One other thing I would mention is that the resolution to the cliffhanger of "The Great Game" is, like all cliffhangers, a bit of a disappointment. Moriarty gets a phone call from Irene Adler and decides to just leave. It's not really clear why. Does he honestly believe that Irene Adler is going to bring about Sherlock's ruination? Seems a bit optimistic. I wonder if the ever-present sniper laser-target which accompanies Moriarty everywhere is going to eventually be revealed as having Colonel Moran at the other end. What else is there? Oh yes. Here's a petty gripe. I believe I mentioned in my reviews for the first series that occasionally Moffat made a few over-eager efforts to appear modern and tech-savvy which come across as clumsy and actually makes him seem more out of touch. That returns here with the overuse of the term "camera-phone". Does anyone call them "camera-phones" these days? Did they ever really call them that? What phones don't have cameras in them these days? Very few, I'd wager. I'm pretty sure if you say "I took a picture on my phone," people aren't staring at each other open-mouthed in bewilderment as asking "What the devil do you mean you took a picture on your phone?" so that you have to reply "It's a camera-phone," and they all relax and go "Oh I see, you should be more specific young man." Yet in this the term is used repeatedly, rather than just "phone", as if having a camera in your phone is a novelty, and Irene points out the added value of her phone by specifying that it is a "camera-phone". Really, it's quite unnecessary. I'm surprised they don't feel the need to call all the phones "mobile phones" as well just in case we think everyone's got land lines running up their trousers. I suppose also in fairness to Ms Adler I ought to mention that we almost see Sherlock without his gear on too when he almost walks off without even a sheet in the middle of Buckingham Palace. I'm sure fangirls go crazy over that sort of thing but it makes eyes roll in my head. Pointless. Juvenile. Unnecessary.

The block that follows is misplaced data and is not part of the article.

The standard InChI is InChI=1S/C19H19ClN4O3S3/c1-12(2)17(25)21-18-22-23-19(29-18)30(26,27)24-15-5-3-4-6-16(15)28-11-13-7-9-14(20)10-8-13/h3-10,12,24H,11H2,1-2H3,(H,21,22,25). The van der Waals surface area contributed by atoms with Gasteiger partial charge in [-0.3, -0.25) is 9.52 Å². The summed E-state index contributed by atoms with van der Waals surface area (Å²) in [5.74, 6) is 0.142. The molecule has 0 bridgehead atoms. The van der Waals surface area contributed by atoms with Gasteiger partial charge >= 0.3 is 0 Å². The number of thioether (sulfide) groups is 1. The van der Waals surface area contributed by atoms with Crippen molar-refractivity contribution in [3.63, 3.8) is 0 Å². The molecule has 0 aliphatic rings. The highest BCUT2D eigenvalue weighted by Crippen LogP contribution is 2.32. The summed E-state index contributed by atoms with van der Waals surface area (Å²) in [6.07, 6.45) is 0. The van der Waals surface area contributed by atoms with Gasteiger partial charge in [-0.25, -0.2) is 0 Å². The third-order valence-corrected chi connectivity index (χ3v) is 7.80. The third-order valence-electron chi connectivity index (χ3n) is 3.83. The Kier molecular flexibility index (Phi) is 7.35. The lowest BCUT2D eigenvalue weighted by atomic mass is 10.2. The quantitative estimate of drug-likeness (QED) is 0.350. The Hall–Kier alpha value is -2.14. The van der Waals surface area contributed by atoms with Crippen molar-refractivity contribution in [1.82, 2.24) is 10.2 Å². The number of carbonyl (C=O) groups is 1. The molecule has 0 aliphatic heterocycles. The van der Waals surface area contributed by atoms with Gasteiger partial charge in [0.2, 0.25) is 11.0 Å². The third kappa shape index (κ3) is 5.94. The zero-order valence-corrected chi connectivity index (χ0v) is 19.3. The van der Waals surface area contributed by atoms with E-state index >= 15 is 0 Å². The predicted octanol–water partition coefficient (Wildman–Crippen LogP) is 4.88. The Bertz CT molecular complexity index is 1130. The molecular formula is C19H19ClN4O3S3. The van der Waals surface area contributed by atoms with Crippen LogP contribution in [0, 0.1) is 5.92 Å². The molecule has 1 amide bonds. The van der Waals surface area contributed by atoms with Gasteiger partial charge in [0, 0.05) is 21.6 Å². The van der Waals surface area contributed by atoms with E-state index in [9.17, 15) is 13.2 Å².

Mycroft saying "Oh shut up Mrs Hudson!" has got to be one of the funniest moments of the series.
I've maybe been a little over-harsh in this review but I think the Holmes purist in me got control. It was certainly a very entertaining episode with a good mystery, some excellent dialogue, a few nice deductions and pretty consistent pacing. Yet I'm rather dubious about the depiction of Irene Adler and whether there was really any point in exploring Sherlock's affective side, and if so I wonder if there weren't better characters and situations than the one with "The Woman" which could have been used to such an end. In this regard, John was altogether underused. In a more general sense Mycroft was perhaps slightly overused. All sexual politics aside, however, the performances were as good as ever, the plot was engaging and it's looking like the second series will maintain the standards of the first.